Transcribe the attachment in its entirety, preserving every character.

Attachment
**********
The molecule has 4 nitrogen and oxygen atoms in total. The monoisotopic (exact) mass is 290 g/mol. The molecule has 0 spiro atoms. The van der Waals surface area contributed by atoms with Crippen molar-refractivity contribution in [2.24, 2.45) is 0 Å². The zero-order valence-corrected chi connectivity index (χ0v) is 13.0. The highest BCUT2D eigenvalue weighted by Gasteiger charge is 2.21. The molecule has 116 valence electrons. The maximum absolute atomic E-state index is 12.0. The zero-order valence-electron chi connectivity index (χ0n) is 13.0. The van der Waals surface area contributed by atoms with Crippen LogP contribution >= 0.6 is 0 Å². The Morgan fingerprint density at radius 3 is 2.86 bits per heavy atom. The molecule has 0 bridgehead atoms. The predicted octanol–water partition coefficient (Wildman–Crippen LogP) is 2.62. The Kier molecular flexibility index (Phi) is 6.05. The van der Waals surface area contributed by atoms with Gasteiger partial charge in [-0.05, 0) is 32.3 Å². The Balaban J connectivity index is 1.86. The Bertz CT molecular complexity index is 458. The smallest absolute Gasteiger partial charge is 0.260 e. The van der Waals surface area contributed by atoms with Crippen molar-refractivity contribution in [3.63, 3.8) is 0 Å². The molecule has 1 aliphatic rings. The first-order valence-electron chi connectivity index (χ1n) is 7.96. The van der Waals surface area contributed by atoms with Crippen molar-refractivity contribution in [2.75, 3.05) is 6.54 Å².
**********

The molecule has 4 nitrogen and oxygen atoms in total. The monoisotopic (exact) mass is 290 g/mol. The molecule has 0 spiro atoms. The van der Waals surface area contributed by atoms with Crippen molar-refractivity contribution in [2.24, 2.45) is 0 Å². The zero-order valence-corrected chi connectivity index (χ0v) is 13.0. The highest BCUT2D eigenvalue weighted by Gasteiger charge is 2.21. The molecule has 116 valence electrons. The maximum absolute atomic E-state index is 12.0. The zero-order valence-electron chi connectivity index (χ0n) is 13.0. The van der Waals surface area contributed by atoms with Crippen LogP contribution >= 0.6 is 0 Å². The Morgan fingerprint density at radius 3 is 2.86 bits per heavy atom. The molecule has 0 bridgehead atoms. The predicted octanol–water partition coefficient (Wildman–Crippen LogP) is 2.62. The Kier molecular flexibility index (Phi) is 6.05. The van der Waals surface area contributed by atoms with Gasteiger partial charge in [-0.05, 0) is 32.3 Å². The Balaban J connectivity index is 1.86. The Bertz CT molecular complexity index is 458. The smallest absolute Gasteiger partial charge is 0.260 e. The van der Waals surface area contributed by atoms with Crippen molar-refractivity contribution in [3.63, 3.8) is 0 Å². The molecule has 1 aliphatic rings. The first-order valence-electron chi connectivity index (χ1n) is 7.96. The van der Waals surface area contributed by atoms with Crippen molar-refractivity contribution in [2.75, 3.05) is 6.54 Å².